When the budget isn’t there for a full wrap, clients often shoot for a compromise—wrapping part of the vehicle to get some of the look of a full wrap without the expense. It’s understandable, but the partial wrap has its own set of design and sales challenges.
SignCraft asked three sign designers who do lots of vehicle graphics for their ideas on making the most of partial wraps: Doug Downey [www.creativeink.ca], Brian Johnson [www.signaturedisplays.com] and Joe Ryan [www.adventure29.com]. You’ll see and hear more from them on partial wraps in the Sep/Oct issue of SignCraft, too, so don’t miss it.
The object isn’t to sell a wrap. Full wraps can be very effective, but if the budget isn’t there, keep the focus on designing effective vehicle graphics for clients.
“I explain that we do lots of vehicle graphics and many are wraps,” says Joe Ryan. “We can use the whole vehicle without doing a wrap. I point out that the goal is to get them the advertising they need, not just do a wrap. I would much rather the client felt that they chose the most effective advertising than that they settled for a partial wrap. I try to keep the focus on what we want to achieve with the advertising rather than how we produce and install it.”
Joe Ryan, Adventure29, Rockport, Maine
Keep the layout balanced. It can be a challenge for the sign designer to create a layout that doesn’t look like the graphics have just been squeezed to the back half of the vehicle to cut costs. The layout has to be balanced and incorporate more, if not most, of the vehicle. Sometimes the combination of a printed image and cut vinyl lettering is a better solution.
“I often do something from the rear fender back,” says Brian, “along with the back window, but also keep some copy up front. There are plenty of ways to approach it. Sometimes I use a large graphic on the side with cut vinyl lettering—or maybe something in the design that makes it split the vehicle. That works best if it is intentional and fits the vehicle.”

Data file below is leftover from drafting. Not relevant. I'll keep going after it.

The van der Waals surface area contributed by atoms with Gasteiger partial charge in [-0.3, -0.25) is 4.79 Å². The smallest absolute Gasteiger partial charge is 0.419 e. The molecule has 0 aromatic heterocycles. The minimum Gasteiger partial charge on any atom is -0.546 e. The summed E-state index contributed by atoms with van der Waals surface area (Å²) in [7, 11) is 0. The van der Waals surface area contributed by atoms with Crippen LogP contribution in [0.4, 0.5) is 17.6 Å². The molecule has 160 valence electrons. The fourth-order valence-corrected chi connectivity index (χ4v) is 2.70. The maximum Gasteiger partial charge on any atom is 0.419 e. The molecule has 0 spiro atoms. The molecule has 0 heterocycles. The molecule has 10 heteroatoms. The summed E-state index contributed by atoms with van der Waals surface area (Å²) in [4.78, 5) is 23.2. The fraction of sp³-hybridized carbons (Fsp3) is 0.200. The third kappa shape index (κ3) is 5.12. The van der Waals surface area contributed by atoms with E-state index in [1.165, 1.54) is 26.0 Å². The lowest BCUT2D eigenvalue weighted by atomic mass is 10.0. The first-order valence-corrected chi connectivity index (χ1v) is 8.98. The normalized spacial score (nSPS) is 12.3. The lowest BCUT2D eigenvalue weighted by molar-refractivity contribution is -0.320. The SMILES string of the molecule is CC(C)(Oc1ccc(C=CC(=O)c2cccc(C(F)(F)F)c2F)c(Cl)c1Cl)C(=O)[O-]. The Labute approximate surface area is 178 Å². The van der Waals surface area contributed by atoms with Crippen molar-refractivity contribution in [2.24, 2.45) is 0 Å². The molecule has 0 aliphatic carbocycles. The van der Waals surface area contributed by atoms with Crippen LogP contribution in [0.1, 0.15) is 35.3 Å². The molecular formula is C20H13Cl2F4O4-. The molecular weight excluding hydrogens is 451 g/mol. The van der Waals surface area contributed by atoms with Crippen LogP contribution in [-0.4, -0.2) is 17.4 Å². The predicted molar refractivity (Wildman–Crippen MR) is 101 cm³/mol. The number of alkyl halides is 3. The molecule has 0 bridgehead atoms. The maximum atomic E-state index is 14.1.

Signature Signs, London, Ontario, Canada
Give them the opportunity to upgrade to a full wrap. Before moving to a partial wrap or other options, make sure that it’s not just a matter of “sticker shock” more so than their budget. There’s still the opportunity to sell the power of a full wrap if it would work better for the situation.
“To me, many of the partial wraps you see have far less impact than a full wrap,” says Doug Downey. “The customer is giving up a lot to save a little. When that happens, it's not a good value for them.
“One of the options I give a client who would really benefit from a full wrap is a payment plan. They pay the amount of the partial wrap up front, then pay the balance over the next six months.
Partial wrap drawing above; full wrap version below
Doug Downey, CreativeInk Design Group, Stratford, Ontario, Canada
“Beyond the extra advertising value of a full wrap, a wrap will save them money if the vehicle is leased. When the wrap comes off, the paint will be in perfect shape.
“If the budget is really tight, I usually don't approach the design so much as a wrap. I may use a printed graphic and the rest in cut vinyl lettering. The client may see that as a partial wrap, but it’s not.”